by: Clifford Mitchell
Finding common ground when it comes to developing the next generation of productive cows has always been a challenge for the beef industry. Emphasis placed on selection rather than development, in some cases, throws off the balance of this delicate time in a heifer's life. Today, the industry finds itself in quandary few if any have experienced over the years. Record prices for feeder calves and the value for replacement females entering the vast unknown.
Placing the proper value on replacement females has been a limiting factor in some operations, not paying close enough attention to what those females owe the operation the moment they move from the feeder pen to being designated as a keeper. Firms that purchase this vital asset have had a little better handle from a value perspective, but sometimes still fall down when it's time to take the necessary steps to help her reach the full profit potential.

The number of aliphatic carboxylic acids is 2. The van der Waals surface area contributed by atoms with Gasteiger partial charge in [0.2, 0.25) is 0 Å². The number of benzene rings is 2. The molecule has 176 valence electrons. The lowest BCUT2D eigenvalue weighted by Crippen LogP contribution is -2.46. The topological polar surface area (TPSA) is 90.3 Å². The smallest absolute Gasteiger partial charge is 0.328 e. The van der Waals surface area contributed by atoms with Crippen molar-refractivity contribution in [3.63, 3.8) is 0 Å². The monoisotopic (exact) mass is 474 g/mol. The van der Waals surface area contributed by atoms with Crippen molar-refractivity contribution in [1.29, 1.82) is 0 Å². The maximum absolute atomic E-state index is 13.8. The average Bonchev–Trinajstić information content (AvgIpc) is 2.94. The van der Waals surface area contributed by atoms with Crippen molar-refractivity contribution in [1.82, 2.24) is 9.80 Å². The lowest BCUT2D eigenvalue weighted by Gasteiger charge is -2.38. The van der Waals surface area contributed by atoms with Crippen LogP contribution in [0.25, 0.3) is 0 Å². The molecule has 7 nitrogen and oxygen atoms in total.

“Operations that purchase heifers are better able to calculate breakevens. Those operations that retain females should have a better understanding of the commitment they are making because calf prices are high and for some there is an opportunity cost for keeping her,” says Dr. Matt Hersom, Extension Beef Specialist, University of Florida.
“In the past, I don't think some operations have given appropriate consideration to what it costs to retain a heifer. High calf prices make us take notice of how much we're giving up keeping her,” says Dr. Justin Rhinehart, Beef Cattle Specialist, University of Tennessee.
“Producers have to accurately value those heifers if they decide to keep them, because their value at weaning is a lot more in the current state of the industry,” says Dr. Karl Harborth, Beef Extension Specialist, LSU AgCenter.